Iran Media Questions Bin Laden's Death, Demands 'Leave Afghanistan Now'
by DAN GEIST
02 May 2011 23:30
Press Roundup provides a selected summary of news from the Farsi and Arabic press and excerpts where the source is in English. Tehran Bureau has not verified these stories and does not vouch for their accuracy. Please refer to the Media Guide to help put the stories in perspective. You can follow breaking news stories on our Twitter feed.
Iran Daylight Time (IRDT), GMT+4:3011:30 p.m., 12 Ordibehesht/May 2 Press TV, the English-language subsidiary of Islamic Republic of Iran Broadcasting, is providing extensive coverage of the killing yesterday of al-Qaeda leader Osama bin Laden. The following text appears in identical form in two different articles on the Press TV website:
Analysts and military experts believe that the United States had delayed the killing of bin Laden to continue the presence of US-led forces in war-torn Afghanistan, a Press TV correspondent reported. The lack of transparency over bin Laden's death has cast further doubt over the announcement.
Meanwhile, a US official says bin Laden's body has been buried at sea, alleging that his hasty burial was in accordance with Islamic law, which requires burial within 24 hours of death.
This is while burial at sea is not an Islamic practice and Islam does not determine a timeframe for burial.
The official added that finding a country willing to accept the remains of the world's most wanted man was difficult, so the US decided to bury him at sea.
The two central paragraphs, focusing on the method and timing of Bin Laden's burial, appear verbatim in at least five additional reports on Press TV. The website gives further coverage to the issue by republishing an analysis by Time's Glen Levy, "Why Was Bin Laden Buried at Sea So Quickly?"
In "Bush Vows His War Will Go On," Press TV places Bin Laden's death within the following military-political context:
The so-called "War on Terror" was introduced by [President George W.] Bush following the September 11, 2001 attacks on US soil.
Under Bush, the US invaded Afghanistan in October 2001 under the pretext to hunt down the al-Qaeda leader, who claimed responsibility for the terrorist assault, and to bring peace and stability to the country.
However, the US has failed to stabilize the situation in Afghanistan and militants are making gains 10 years after the invasion.
Press TV prominently features an excerpt of an on-camera interview with Benazir Bhutto conducted in late 2007 in which the former prime minister of Pakistan referred to "Omar Sheikh, the man who murdered Osama Bin Laden." Bhutto herself was assassinated the month after the interview was conducted. According to Press TV, her 2007 statement "contributes to the uncertainty surrounding US claims about Osama bin Laden's death." Bhutto's assertion is also referenced in another article on the website, "Bin Laden Death Brings Joy to US."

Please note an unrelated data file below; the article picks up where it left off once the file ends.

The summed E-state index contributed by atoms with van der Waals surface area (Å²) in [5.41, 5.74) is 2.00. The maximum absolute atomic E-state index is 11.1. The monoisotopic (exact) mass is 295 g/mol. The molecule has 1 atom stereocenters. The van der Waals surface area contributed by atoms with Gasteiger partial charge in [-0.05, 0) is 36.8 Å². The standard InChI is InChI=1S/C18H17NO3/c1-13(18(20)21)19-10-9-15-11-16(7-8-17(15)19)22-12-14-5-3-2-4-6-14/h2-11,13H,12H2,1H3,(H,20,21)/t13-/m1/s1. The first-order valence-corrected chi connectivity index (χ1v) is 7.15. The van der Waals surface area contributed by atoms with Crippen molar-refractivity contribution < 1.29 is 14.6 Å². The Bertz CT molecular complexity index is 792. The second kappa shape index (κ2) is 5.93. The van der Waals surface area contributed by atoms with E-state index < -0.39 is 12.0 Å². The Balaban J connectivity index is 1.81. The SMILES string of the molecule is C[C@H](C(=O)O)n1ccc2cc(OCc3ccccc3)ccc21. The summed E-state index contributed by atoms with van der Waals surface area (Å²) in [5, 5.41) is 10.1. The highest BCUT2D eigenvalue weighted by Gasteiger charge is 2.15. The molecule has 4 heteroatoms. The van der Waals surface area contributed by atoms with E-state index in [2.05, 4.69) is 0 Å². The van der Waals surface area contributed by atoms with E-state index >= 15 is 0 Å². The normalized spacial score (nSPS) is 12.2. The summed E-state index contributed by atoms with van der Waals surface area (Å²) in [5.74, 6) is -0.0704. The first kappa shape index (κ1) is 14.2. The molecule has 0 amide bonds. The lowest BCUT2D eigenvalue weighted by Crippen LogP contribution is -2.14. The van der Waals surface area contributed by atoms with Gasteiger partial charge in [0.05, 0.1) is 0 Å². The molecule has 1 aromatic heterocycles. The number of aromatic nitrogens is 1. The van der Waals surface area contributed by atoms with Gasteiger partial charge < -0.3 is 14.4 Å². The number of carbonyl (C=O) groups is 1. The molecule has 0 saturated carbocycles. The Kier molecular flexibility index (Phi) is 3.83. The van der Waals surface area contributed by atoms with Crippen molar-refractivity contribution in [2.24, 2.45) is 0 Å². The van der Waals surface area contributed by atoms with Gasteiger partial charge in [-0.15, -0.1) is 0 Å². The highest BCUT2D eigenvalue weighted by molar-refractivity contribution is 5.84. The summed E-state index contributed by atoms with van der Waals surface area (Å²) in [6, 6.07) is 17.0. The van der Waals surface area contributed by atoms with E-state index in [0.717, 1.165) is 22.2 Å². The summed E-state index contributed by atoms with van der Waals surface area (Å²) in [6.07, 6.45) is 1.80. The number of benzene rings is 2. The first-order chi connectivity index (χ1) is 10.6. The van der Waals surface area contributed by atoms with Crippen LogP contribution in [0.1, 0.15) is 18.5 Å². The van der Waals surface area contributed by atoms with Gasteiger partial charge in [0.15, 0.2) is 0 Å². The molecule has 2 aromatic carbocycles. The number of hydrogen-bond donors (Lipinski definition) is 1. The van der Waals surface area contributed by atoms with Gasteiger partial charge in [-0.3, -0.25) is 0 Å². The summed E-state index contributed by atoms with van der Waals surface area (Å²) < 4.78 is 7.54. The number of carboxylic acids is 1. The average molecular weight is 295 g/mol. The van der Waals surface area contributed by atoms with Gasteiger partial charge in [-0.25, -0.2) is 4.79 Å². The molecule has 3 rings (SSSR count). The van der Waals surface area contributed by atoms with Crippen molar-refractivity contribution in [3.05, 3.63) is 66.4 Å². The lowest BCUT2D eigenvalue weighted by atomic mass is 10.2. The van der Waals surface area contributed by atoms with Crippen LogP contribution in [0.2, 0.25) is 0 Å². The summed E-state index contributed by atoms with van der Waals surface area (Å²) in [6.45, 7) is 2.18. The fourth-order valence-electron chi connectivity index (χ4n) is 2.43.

Speaking with Kabul political analyst Aminuddin Hamidi, a Press TV interviewer raises the question of whether Bin Laden had in fact been "dead for a while." When Hamidi rejects the notion, the interviewer observes, "Many of the analysts have differing views on that." Later in the conversation, the Press TV correspondent poses the following question: "Afghan President Hamid Karzai, a few hours ago, said that the killing of Osama bin Laden in neighboring Pakistan proved Kabul's long-standing position that the war on terror was not routed in Afghanistan. Don't you think that that's sort of a hint to the US that they're in the wrong place and their business with Afghanistan is done and they could go now?"
Other commentary on Bin Laden's death featured on Press TV includes what is described as an "exclusive interview" with John Nichols, political correspondent for the progressive American weekly The Nation. Nichols analyzes the development as a "political coup" for U.S. President Barack Obama. Kian Mokhtari writes in his opinion piece "Bin Laden Dies in a Hail of Bullets!" that "hopefully his death will provide justifiable reasons for the foreign forces present in the region to leave in large enough numbers to allow peace to return." And American writer David Swanson, in a piece republished from the Counterpunch website, argues,
Killing will lead only to more killing. There will be no review of bin Laden's alleged crimes, as a trial would have provided. There will be no review of earlier U.S. support for bin Laden. There will be no review of U.S. failures to prevent the September 11th attacks. Instead, there will be bitterness, hatred, and more violence, with the message being communicated to all sides that might makes right and murder is the way in which someone is, in President Obama's words, brought to justice. [...]